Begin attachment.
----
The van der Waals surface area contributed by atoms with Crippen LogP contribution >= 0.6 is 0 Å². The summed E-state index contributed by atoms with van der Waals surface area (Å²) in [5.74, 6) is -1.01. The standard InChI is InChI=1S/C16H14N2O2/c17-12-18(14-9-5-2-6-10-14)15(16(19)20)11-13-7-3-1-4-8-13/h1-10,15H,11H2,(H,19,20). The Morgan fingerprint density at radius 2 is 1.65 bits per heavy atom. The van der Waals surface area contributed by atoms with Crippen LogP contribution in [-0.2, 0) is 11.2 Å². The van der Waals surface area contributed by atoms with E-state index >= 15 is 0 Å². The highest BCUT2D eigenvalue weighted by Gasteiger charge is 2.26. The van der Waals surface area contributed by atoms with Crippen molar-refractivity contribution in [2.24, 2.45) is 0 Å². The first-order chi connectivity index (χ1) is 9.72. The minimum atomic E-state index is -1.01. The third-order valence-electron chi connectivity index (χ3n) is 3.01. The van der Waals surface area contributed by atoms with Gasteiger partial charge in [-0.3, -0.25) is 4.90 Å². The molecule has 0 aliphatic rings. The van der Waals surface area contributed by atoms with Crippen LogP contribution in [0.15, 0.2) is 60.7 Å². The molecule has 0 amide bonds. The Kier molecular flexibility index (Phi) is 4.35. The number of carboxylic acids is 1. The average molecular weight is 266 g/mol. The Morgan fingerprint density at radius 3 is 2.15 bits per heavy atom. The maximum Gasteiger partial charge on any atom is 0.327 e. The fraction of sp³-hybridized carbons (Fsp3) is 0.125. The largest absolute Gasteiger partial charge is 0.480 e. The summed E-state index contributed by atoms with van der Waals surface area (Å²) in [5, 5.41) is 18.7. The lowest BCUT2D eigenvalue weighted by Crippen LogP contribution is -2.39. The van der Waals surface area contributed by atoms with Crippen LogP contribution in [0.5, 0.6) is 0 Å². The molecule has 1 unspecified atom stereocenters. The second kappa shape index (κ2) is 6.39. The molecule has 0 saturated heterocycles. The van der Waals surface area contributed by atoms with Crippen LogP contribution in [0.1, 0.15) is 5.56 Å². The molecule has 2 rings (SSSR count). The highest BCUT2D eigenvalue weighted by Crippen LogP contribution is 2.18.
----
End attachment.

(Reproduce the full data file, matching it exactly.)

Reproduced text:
The van der Waals surface area contributed by atoms with Crippen LogP contribution >= 0.6 is 0 Å². The summed E-state index contributed by atoms with van der Waals surface area (Å²) in [5.74, 6) is -1.01. The standard InChI is InChI=1S/C16H14N2O2/c17-12-18(14-9-5-2-6-10-14)15(16(19)20)11-13-7-3-1-4-8-13/h1-10,15H,11H2,(H,19,20). The Morgan fingerprint density at radius 2 is 1.65 bits per heavy atom. The van der Waals surface area contributed by atoms with Crippen LogP contribution in [-0.2, 0) is 11.2 Å². The van der Waals surface area contributed by atoms with E-state index >= 15 is 0 Å². The highest BCUT2D eigenvalue weighted by Gasteiger charge is 2.26. The van der Waals surface area contributed by atoms with Crippen molar-refractivity contribution in [2.24, 2.45) is 0 Å². The first-order chi connectivity index (χ1) is 9.72. The minimum atomic E-state index is -1.01. The third-order valence-electron chi connectivity index (χ3n) is 3.01. The van der Waals surface area contributed by atoms with Gasteiger partial charge in [-0.3, -0.25) is 4.90 Å². The molecule has 0 aliphatic rings. The van der Waals surface area contributed by atoms with Crippen LogP contribution in [0.15, 0.2) is 60.7 Å². The molecule has 0 amide bonds. The Kier molecular flexibility index (Phi) is 4.35. The number of carboxylic acids is 1. The average molecular weight is 266 g/mol. The Morgan fingerprint density at radius 3 is 2.15 bits per heavy atom. The maximum Gasteiger partial charge on any atom is 0.327 e. The fraction of sp³-hybridized carbons (Fsp3) is 0.125. The largest absolute Gasteiger partial charge is 0.480 e. The summed E-state index contributed by atoms with van der Waals surface area (Å²) in [5, 5.41) is 18.7. The lowest BCUT2D eigenvalue weighted by Crippen LogP contribution is -2.39. The van der Waals surface area contributed by atoms with Crippen LogP contribution in [0.5, 0.6) is 0 Å². The molecule has 1 unspecified atom stereocenters. The second kappa shape index (κ2) is 6.39. The molecule has 0 saturated heterocycles. The van der Waals surface area contributed by atoms with Crippen LogP contribution in [0.1, 0.15) is 5.56 Å². The molecule has 2 rings (SSSR count). The highest BCUT2D eigenvalue weighted by Crippen LogP contribution is 2.18.